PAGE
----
As an aide who spent most of her time with Suu Kyi, Daw Khin Khin Win witnessed many important moments in the Nobel laureate’s life. When the message about the death of Suu Kyi’s husband Michael Aris came to the house in March 1999, she was with Suu Kyi, holding her hands in silence to console her as there was nothing she could do.
“Lying on her bed, she no longer seemed to have energy to shed a tear. She looked sad but managed not to pour out her grief,” she writes in the book.
When Suu Kyi was placed under house arrest for the second time from 2004 to 2010, Daw Khin Khin Win and her daughter stayed in the home—at Suu Kyi’s request—because the Burmese democracy icon was not in good health.
For those who wonder how the trio spent their time cooped up indoors, the housekeeper has an answer.
Every day at 5am, the two-storey mansion at 54 University Avenue came to life with the sound of static as Suu Kyi tuned her radio to the BBC World Service and other English news channels. At 7am, Suu Kyi paid homage to the Lord Buddha, and they ate their breakfast. For the rest of the day, Suu Kyi worked on writing, reading, and meditation. Sometimes she played western classics on her piano while Daw Khin Khin Win and her daughter Win Ma Ma did household chores, including tending the garden. When Suu Kyi became sick, Daw Khin Khin Win recited Sutta (sermons of the Buddha which are believed to ward off harm and evil) to promote a speedy recovery.
“She is disciplined and lives on a time table. Despite the absence of visitors and social activities, we had no time to feel bored,” she told The Irrawaddy.
Sometimes the two older women chatted about their past experiences. The caretaker got a chance to ask Suu Kyi how she managed to keep calm under life-threatening situations, such as the time in the late 1990s when soldiers aimed their guns at her when she defied their orders to stop making trips to the Irrawaddy delta.
“Of course I was afraid of being killed. But I had to do what I had to do despite the fear,” Suu Kyi replied.
But these daily routines were altered with the strange American’s sudden appearance in 2009. The two women accommodated and fed him. In the evening when John Yettaw complained that he was still not fit to go out, Daw Khin Khin Win had a sleepless night. With a steel stick in her hand, she sat on guard on the staircase that led to Suu Kyi and her daughter’s rooms in case the stranger thought about doing something bad to them. When Yettaw was arrested, the trio was moved to Insein Prison for four months while they awaited trial.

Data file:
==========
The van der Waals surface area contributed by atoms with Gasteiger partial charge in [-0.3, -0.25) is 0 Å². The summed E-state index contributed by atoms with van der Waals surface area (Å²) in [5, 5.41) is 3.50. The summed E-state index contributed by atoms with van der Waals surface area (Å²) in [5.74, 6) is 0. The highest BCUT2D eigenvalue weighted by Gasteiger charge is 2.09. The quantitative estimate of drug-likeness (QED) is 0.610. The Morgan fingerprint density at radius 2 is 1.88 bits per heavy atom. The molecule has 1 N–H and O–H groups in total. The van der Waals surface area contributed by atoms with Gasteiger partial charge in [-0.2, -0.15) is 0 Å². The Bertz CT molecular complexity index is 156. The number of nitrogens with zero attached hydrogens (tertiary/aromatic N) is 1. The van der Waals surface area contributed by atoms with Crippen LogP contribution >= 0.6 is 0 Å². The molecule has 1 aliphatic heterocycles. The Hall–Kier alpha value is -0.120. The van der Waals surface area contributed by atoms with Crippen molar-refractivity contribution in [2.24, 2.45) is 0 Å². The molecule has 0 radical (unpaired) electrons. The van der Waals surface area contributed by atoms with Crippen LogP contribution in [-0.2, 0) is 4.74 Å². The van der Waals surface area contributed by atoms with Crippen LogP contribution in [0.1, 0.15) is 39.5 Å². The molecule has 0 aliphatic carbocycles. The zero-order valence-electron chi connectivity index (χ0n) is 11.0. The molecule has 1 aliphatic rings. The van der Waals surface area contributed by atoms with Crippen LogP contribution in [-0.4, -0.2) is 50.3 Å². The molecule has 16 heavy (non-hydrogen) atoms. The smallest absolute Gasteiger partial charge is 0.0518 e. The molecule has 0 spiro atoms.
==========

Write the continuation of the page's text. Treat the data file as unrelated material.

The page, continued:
“Yettaw was restless and behaved strangely. He didn’t appear alright mentally,” she told the Irrawaddy.
During Yettaw’s confession in court, they learned that the American was the same person who had sneaked into Suu Kyi’s compound in 2008 to leave a copy of The Book of Mormon for Suu Kyi.
After Suu Kyi was freed from house arrest in November 2010, Daw Khin Khin Win decided it was her time to retire. Despite the Nobel laureate’s resistance, she left the job of housekeeper at 54 University Avenue in 2011, partly because of her deteriorating health and partly because of her desire to spend more time with her family.
During their farewell, Daw Aung San Suu Kyi told to her that she had felt comfortable during most of her time under house arrest because of the presence of the mother and daughter, adding that, “You have been patient and dutiful during your stay with me.”
“I heartily took those words as my reward and a milestone in my life,” Daw Khin Khin Win told the Irrawaddy.
Now the 74-year old former school teacher stays busy running a free nursery school that she founded last year. Most of her 30 students come from poor families, and the reason why she runs the school is simple.
“I’m just trying to shape the younger generation the best that I can,” she said. “I don’t want them to become nasty ones [like the rulers] we all had to struggle through.”
This article was edited to correct an inaccuracy in reporting Daw Aung San Suu Kyi’s third house arrest. The Irrawaddy originally reported that 2009 was five years since she was placed under her second house arrest. 2009 was in fact six years since her third house arrest began.